Wednesday, December 12, 2012

Nuclear Power Plant Basics

Nuclear News - Nuclear Power Plant Basics

Media Contact: Don Leichtling (619) 296-9928 or Ace Hoffman (760) 720-7261 
The basics of how a nuclear power plants works plus a diagram of its radioactive coolant and non-radioactive steam components

Figure 1 – Typical Pressurized-Water Nuclear Power Plant          Credit: Enformable


In a Pressurized Water Reactor type nuclear power plant, the energy (in the form of heat) from the reactor is transferred in a two-step process to create steam, which is then transferred by piping where it is used to spin a turbine (bladed shaft), which also turns a generator, which produces electricity.
·       In the first step or radioactive loop, core coolant liquid is heated by the radioactive fuel rods inside the reactor vessel.  This very hot radioactive coolant is then pumped under very high pressure into the steam generator where it travels through the inside of thousands of separate thin walled steam generator tubes, which lowers the coolant’s temperature before it is pumped back to the reactor to recirculate through the loop all over again.  This forms a closed loop system, which contains the majority of the radioactivity of the nuclear power plant.

·      In the secondary or non-radioactive loop, water is pumped into the lower portion of the steam generator, which then flows upward around the outside surfaces of all the very hot metallic tubes (called U tubes because of their shape).  Nearly 10 thousand tubes are very tightly packed together inside each steam generator.  These tubes, each about the diameter of a penny and not as thick as a dime, transfer their heat to the non-radioactive water/steam mixture, turning it into almost pure steam.  The steam then exits the top of the steam generator and is transferred by a pipe (called the main steam line) to spin the turbine.  Turning the turbine cools the steam back into a water/steam mixture, which is further cooled and condensed with ocean water.  The secondary loop water is pumped back to the steam generator to recirculate through the non-radioactive loop all over again.
 

Important Note: The steam generator’s tubing wall thickness is thinner than a dime (0.043 inches) to help transfer heat, but it also serves as a vitally important boundary between the radioactive coolant circulating inside the tubing which must remain separated from the non-radioactive water/steam mixture which circulates outside the tubing.  A leak, crack or worse, a complete failure of one or more of any of the tubes inside the steam generator would allow highly radioactive coolant to mix directly into the non-radioactive water/steam mixture which would then escape into the environment.  Additionally, should a main steam line break or other similar problems occur, the rapid loss of core coolant that is needed to constantly cool the radioactive fuel rods in the reactor could lead to a catastrophic meltdown of the entire radioactive reactor core.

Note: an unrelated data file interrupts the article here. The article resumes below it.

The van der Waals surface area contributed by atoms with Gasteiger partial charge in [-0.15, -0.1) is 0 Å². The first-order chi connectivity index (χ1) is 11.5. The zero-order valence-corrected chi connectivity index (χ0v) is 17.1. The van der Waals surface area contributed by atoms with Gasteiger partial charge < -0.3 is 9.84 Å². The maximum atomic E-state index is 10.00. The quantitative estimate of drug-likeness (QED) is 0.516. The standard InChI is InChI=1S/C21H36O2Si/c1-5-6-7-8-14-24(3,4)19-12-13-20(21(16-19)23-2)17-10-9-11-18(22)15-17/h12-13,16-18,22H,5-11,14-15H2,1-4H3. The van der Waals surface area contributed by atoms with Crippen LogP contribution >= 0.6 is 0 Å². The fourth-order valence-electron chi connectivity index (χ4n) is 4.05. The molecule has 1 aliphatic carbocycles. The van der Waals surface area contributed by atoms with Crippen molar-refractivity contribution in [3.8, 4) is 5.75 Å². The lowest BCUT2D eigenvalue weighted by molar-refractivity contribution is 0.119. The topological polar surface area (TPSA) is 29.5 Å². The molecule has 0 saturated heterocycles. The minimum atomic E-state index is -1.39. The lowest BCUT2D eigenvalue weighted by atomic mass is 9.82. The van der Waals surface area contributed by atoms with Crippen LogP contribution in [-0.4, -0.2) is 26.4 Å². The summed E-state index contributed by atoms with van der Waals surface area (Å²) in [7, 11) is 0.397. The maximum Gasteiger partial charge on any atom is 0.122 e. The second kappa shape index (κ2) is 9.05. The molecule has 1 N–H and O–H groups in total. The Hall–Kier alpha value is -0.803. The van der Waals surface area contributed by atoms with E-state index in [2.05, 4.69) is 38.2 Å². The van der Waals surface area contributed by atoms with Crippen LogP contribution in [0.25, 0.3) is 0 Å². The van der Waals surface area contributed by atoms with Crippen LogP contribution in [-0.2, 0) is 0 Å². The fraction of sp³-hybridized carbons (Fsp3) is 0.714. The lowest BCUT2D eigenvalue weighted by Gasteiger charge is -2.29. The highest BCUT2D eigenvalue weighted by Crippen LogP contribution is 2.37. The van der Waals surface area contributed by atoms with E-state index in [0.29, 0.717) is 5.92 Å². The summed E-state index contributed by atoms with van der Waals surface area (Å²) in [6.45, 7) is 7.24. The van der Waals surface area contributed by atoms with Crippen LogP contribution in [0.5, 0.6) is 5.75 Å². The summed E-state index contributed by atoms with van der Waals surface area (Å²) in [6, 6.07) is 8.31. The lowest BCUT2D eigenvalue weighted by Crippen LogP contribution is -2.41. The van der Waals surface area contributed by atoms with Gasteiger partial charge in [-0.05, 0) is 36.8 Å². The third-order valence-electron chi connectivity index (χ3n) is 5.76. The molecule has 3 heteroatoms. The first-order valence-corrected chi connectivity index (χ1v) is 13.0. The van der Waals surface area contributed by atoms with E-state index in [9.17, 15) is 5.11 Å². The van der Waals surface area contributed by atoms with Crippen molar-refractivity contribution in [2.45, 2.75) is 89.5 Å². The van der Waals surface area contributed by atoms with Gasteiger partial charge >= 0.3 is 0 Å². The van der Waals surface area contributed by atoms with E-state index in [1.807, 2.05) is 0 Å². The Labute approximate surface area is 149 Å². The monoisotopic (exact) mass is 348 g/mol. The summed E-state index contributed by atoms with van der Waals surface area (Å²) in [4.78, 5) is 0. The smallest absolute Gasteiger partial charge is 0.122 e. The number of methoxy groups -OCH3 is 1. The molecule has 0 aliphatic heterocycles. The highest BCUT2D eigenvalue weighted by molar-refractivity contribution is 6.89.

SCE’s claims that SONGS Unit 2 Steam Generators are Safe for Restart are Erroneous because they can create a Fukushima-type nuclear meltdown in Southern California
Nuclear Power Accidents
Nuclear power plant accidents include Three Mile Island (1979), Chernobyl (1986), Fukushima Daiichi  (2011), and San Onofre Nuclear Generating Station (SONGS) Unit 3’s near miss nuclear disaster (2012).  After the SONGS 3 Replacement Steam Generators (RSG’s) tube leakage, additional testing found that 8 tubes failed in-situ testing and could not sustain their structural integrity during a main steam line break (MSLB). Additionally, one RSG tube was discovered with 90% through wall wear in Unit 2 and the structural integrity of thousands of damaged tubes in both SONGS Units 3 and 2 RSG’s has been termed by NRC as a “very serious” safety issue.  Now the safety of SCE’s RSG design is being questioned by the public because these almost new SONGS RSG’s now have more damaged and/or plugged tubes than all the rest of the US power plants combined, which is unprecedented in the history of the U.S. Operating Nuclear Fleet.  Chart Creditsanonofresafety.org;
·       Unit 3:  1 Tube leaked core coolant/radiation, 8 Tubes then failed in-situ testing, 1600 tubes damaged, 807 tubes plugged - WORST US Record!

·       Unit 2: 1 tube found with 90% wear, (almost core coolant/radiation leak/failure), 510 tubes plugged all tubes still not fully examined! 2nd WORST US Record!


Copyright December 12, 2012 by The DAB Safety Team. All rights reserved. This material may not be published, broadcast or redistributed without crediting the DAB Safety Team. The contents cannot be altered without the Written Permission of the DAB Safety Team Leader and or the DAB Safety Team’s Attorneys.